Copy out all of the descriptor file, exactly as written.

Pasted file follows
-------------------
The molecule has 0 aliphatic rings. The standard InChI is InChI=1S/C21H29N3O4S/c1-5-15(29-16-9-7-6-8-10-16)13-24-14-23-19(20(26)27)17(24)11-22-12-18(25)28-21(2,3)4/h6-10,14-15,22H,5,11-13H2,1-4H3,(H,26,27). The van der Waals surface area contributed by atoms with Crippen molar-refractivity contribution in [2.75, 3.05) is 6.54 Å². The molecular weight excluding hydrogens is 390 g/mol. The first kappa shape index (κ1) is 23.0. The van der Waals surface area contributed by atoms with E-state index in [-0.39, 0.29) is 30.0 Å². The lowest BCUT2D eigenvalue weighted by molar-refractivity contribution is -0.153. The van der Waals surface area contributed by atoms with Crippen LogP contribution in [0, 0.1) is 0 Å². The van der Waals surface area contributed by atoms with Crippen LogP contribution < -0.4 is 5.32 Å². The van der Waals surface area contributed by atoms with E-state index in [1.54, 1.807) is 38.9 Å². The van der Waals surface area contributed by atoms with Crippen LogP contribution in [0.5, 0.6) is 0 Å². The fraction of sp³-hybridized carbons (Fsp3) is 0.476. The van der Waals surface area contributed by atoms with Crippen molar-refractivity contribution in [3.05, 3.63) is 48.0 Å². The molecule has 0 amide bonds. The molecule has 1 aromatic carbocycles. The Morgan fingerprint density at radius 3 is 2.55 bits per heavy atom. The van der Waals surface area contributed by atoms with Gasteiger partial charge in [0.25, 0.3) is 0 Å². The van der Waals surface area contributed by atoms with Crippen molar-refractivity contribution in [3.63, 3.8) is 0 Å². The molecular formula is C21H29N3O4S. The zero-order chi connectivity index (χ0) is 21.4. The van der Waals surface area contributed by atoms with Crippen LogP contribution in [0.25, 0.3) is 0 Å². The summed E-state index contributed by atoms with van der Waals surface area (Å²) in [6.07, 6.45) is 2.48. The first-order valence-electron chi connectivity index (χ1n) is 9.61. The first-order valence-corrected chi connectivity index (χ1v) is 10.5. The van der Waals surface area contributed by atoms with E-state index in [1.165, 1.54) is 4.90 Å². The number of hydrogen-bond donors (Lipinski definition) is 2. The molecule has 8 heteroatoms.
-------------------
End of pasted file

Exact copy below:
The molecule has 0 aliphatic rings. The standard InChI is InChI=1S/C21H29N3O4S/c1-5-15(29-16-9-7-6-8-10-16)13-24-14-23-19(20(26)27)17(24)11-22-12-18(25)28-21(2,3)4/h6-10,14-15,22H,5,11-13H2,1-4H3,(H,26,27). The van der Waals surface area contributed by atoms with Crippen molar-refractivity contribution in [2.75, 3.05) is 6.54 Å². The molecular weight excluding hydrogens is 390 g/mol. The first kappa shape index (κ1) is 23.0. The van der Waals surface area contributed by atoms with E-state index in [-0.39, 0.29) is 30.0 Å². The lowest BCUT2D eigenvalue weighted by molar-refractivity contribution is -0.153. The van der Waals surface area contributed by atoms with Crippen LogP contribution in [0, 0.1) is 0 Å². The van der Waals surface area contributed by atoms with Crippen LogP contribution < -0.4 is 5.32 Å². The van der Waals surface area contributed by atoms with E-state index in [1.54, 1.807) is 38.9 Å². The van der Waals surface area contributed by atoms with Crippen LogP contribution in [0.5, 0.6) is 0 Å². The fraction of sp³-hybridized carbons (Fsp3) is 0.476. The van der Waals surface area contributed by atoms with Crippen molar-refractivity contribution in [3.05, 3.63) is 48.0 Å². The molecule has 0 amide bonds. The molecule has 1 aromatic carbocycles. The Morgan fingerprint density at radius 3 is 2.55 bits per heavy atom. The van der Waals surface area contributed by atoms with Gasteiger partial charge in [0.25, 0.3) is 0 Å². The van der Waals surface area contributed by atoms with Crippen molar-refractivity contribution in [3.63, 3.8) is 0 Å². The molecular formula is C21H29N3O4S. The zero-order chi connectivity index (χ0) is 21.4. The van der Waals surface area contributed by atoms with Crippen LogP contribution in [0.25, 0.3) is 0 Å². The summed E-state index contributed by atoms with van der Waals surface area (Å²) in [6.07, 6.45) is 2.48. The first-order valence-electron chi connectivity index (χ1n) is 9.61. The first-order valence-corrected chi connectivity index (χ1v) is 10.5. The van der Waals surface area contributed by atoms with E-state index in [1.165, 1.54) is 4.90 Å². The number of hydrogen-bond donors (Lipinski definition) is 2. The molecule has 8 heteroatoms.